Monday, July 18, 2016

For the July workshop we were back to Kieran Higgins’ workshop in Skibbereen. When one considers that it is about 125 km. from Cork City, where many of our members are based - with many coming from even farther away in East Cork – an attendance of over 20 members was quite satisfactory.
For his demonstrations Kieran likes to try something new that he mightn’t have tried before. His philosophy is that while we, the audience, are learning he might as well be learning too. That is a brave approach but with Kieran’s skill, experience and overall expertise it is an approach that he can get away with; and he did.
The partly turned urn with the lathe-steady in place.
His project was a Grecian-style urn shape that would sit on its side. He started with a large piece of elm that, as he said himself, was a “bit dozy” but which je had turned to a round before we arrived. He very quickly turned the outside shape and then he enthralled us with the gear and equipment he used to hollow and finish it. He first introduced a large lathe steady that he had made up by an engineering friend of his. He began hollowing with a forstner bit on an extended morse-taper shank that he drilled to very near the bottom of the interior. Then he introduced a Hamlet ‘Big Brother’ but after a while decided that that was too hard on his shoulder and arm. It was then he introduced an articulated arm that, again, his friend had made up. This piece of apparatus is very like the one that Simon Hope is making and selling but was much bigger and stronger. Why wouldn’t it be when one considers that most of Kieran’s work is the production of quite large pieces? This made short work of the hollowing with quite large shavings being produced. 
At this stage Kieran then introduced a laser attachment and for most of us who had heard about them but had never seen one before this was quite amazing. Not only did it show where the cutter was inside the vessel but also it was useful too in indicating the thickness of the wall.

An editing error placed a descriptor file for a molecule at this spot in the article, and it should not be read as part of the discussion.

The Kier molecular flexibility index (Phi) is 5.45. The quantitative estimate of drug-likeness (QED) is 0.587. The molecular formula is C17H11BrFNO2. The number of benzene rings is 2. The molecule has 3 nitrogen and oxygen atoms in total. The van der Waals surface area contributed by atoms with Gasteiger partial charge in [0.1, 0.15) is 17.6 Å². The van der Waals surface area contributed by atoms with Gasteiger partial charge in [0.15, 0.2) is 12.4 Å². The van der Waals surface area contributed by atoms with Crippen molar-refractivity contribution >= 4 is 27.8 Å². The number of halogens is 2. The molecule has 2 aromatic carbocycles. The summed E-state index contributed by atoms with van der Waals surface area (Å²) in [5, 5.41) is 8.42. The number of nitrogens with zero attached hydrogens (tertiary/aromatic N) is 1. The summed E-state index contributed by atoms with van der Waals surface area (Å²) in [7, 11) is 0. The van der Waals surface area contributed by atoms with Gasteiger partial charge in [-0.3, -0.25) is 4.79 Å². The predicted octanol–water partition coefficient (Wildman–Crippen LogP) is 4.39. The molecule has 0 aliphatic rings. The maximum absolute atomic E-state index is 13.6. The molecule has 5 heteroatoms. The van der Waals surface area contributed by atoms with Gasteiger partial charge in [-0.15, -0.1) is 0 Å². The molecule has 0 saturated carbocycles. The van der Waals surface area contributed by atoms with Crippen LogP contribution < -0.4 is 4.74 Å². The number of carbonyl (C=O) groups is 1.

Kieran, with all the equipment in use.
Adjusting the cutter on the Big Brother gave a finer cut and when Kieran eventually parted off the piece he had quite a good finish on the inside. Time didn’t permit him to do it but he plans to make a “trumpet” shape for the top from contrasting wood and this should finish off nicely what is already an attractive and skilfully made piece.
The almost-finished urn
Our competition had a very poor entry. Hugh Garrett made the only off-centre barrel lamp of the kind that Charley McCarthy demonstrated in June and that got first prize. Charley himself entered an off-centre item in the shape of a figurine and that was awarded second prize.
Hugh Garrett (right) with his winning lamp.  Chapter Chairman, John Ahern, on the left.
Our annual exhibition is on again this year in the James O’Neill building in Kinsale from the 8th to the 24th August. Members are urged to confirm that they will have stuff on display and to volunteer to attend and invigilate at the exhibition for a day or for part of a day. This is our one big chance to show off our pieces and by so doing to promote the Chapter and the art of woodturning.